- From: Marshall Eubanks <marshall.eubanks@gmail.com>
- Date: Mon, 9 Apr 2012 11:35:59 -0400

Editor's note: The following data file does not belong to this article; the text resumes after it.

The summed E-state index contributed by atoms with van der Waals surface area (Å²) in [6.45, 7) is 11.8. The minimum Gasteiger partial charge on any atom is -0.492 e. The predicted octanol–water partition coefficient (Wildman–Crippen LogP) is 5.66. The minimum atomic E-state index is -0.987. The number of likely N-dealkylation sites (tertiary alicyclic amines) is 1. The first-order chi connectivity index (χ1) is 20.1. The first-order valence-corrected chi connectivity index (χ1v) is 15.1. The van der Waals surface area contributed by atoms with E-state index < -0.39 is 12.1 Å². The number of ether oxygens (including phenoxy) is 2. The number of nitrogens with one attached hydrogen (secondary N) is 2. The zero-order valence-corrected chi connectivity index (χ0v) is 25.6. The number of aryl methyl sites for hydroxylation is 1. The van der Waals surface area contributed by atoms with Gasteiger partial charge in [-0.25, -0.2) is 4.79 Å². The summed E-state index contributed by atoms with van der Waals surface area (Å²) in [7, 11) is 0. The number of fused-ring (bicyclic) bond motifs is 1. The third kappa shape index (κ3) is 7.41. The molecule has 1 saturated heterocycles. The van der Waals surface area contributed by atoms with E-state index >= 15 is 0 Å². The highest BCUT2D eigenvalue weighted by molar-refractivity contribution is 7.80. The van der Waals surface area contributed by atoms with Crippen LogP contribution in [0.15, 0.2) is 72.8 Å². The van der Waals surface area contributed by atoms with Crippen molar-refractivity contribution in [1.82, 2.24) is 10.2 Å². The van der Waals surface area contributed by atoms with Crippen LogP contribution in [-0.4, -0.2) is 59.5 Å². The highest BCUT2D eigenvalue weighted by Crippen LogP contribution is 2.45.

- To: Eric Rescorla <ekr@rtfm.com>
- Cc: rtcweb@ietf.org, public-webrtc@w3.org